Shri Ram also was a great friend to Jatayu, Sugriva and Vibhishan besides many others. He showed how important it is to be a good friend He took care of Jatayu's wounds when he was dying and said kind words to him to make him feel better. In return, Jatayu helped Shri Ram by telling him the direction Ravana had taken Sita. Shri Ram helped Sugriva by getting him his kingdom back. Sugriva helped Shri Ram to first find Sita and then provided him an army to fight Ravana. Vibhishan worshiped Shri Ram and came to help him fight against his own brother Ravana. Shri Ram eventually made him the king of Lanka. We learn from all these stories that true friendship lies in giving rather than in receiving. “Do unto to others as they unto to” also rings true.  We also learn that if we keep good faith and pray to Shri Ram we will also be blessed like Vibhishan.

Eventually,  Shri Ram and his army crossed the bridge made of stones made by the Vaner Sena, and they put a fierce attack on Lanka. They were countless days of wars and fights between the two armies. Ravana sent out Kumkarana for a battle, and Shri Ram killed him. After, Lakshman killed Meghnad and finally an extremely long battle, Shri Ram killed Ravana. He made Vibhisan the king and showed mercy on the wives of Ravana and other raakshsas. We also learn to forgive our enemies like Shri Ram did.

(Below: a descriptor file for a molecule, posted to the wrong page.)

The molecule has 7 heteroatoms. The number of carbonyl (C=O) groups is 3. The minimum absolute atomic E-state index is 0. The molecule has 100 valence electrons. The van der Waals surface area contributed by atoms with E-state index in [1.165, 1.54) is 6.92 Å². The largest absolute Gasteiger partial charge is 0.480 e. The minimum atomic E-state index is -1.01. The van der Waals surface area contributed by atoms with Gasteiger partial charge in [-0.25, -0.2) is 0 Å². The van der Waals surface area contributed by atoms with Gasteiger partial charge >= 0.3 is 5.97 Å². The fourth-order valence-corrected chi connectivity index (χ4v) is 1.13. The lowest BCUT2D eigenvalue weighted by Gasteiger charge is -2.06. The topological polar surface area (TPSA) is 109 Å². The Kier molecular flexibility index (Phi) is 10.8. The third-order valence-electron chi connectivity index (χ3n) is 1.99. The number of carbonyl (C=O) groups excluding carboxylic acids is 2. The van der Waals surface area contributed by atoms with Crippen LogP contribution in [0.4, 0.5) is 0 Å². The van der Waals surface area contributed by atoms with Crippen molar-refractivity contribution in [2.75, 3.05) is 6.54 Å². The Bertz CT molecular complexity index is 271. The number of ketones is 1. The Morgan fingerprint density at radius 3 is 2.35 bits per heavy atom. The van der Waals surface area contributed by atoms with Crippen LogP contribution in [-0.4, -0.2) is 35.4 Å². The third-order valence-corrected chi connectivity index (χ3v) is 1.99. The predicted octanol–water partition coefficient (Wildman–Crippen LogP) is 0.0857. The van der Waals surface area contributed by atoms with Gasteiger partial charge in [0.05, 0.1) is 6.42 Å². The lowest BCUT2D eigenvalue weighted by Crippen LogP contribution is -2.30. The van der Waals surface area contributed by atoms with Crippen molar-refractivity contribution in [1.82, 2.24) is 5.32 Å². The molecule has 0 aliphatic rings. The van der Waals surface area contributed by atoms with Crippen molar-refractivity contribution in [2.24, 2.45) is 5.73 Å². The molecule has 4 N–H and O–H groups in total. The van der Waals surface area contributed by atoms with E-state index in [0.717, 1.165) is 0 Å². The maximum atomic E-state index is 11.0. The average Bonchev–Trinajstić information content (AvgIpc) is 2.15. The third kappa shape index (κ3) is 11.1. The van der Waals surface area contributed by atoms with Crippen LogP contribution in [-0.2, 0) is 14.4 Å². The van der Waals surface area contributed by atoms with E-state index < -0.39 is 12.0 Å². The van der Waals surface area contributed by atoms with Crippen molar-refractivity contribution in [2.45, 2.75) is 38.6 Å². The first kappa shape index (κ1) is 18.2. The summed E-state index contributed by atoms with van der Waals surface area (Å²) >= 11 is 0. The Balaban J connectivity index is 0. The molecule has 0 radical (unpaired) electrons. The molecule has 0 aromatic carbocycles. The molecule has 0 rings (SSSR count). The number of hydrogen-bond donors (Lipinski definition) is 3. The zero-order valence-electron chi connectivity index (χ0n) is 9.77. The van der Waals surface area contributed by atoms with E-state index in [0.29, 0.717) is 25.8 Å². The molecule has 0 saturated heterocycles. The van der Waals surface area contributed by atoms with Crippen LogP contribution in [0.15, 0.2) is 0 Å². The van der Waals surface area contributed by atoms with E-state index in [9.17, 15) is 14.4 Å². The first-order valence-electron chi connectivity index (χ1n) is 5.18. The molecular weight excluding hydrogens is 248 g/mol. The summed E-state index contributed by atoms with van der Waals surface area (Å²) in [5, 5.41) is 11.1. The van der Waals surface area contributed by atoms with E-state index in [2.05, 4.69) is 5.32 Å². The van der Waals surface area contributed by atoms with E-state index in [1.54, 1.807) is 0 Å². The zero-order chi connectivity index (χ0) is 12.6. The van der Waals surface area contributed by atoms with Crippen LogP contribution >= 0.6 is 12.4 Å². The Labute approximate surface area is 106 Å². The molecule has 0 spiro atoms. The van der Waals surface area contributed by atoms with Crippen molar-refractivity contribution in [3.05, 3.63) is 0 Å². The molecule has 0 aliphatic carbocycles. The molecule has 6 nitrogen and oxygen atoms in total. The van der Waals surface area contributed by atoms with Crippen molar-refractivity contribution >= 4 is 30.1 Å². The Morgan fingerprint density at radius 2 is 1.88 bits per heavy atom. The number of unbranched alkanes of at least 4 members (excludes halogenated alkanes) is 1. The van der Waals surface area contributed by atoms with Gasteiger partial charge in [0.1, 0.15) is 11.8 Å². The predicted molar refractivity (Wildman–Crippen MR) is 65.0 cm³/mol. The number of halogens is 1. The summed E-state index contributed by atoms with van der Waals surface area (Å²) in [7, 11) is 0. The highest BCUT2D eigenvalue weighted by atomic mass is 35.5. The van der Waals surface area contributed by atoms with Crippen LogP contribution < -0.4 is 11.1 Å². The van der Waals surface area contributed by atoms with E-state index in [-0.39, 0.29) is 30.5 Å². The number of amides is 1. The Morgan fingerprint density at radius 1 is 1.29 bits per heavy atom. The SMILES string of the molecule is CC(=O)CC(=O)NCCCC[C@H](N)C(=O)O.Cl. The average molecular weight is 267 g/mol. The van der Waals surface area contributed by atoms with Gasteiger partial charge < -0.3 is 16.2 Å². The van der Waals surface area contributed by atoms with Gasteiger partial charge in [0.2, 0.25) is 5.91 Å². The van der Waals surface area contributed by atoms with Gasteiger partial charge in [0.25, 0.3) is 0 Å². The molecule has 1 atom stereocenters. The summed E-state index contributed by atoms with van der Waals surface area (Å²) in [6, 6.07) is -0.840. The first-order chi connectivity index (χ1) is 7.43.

Shri Ram fulfilled the promise Lord Vishnu had made to the devas and mother earth.

Praying to Shri Ram makes our heart pure and removes all evil intentions away. He always keeps us happy and stays beside us like our best friend. Lord Ram bestows His grace on us and never allows us to be miserable. When we say His name with true devotion our body gets purified. Ram loves his devotees, and takes care of them. If we sincerely pray to him he will always take care of us. Ram teaches us brotherly love and true devotion to God. He tells us not to harm creatures especially if they are helpless. His teachings also remind us to forgive our enemies. Above all, Lord Ram creates happiness and brings peace in our Heart.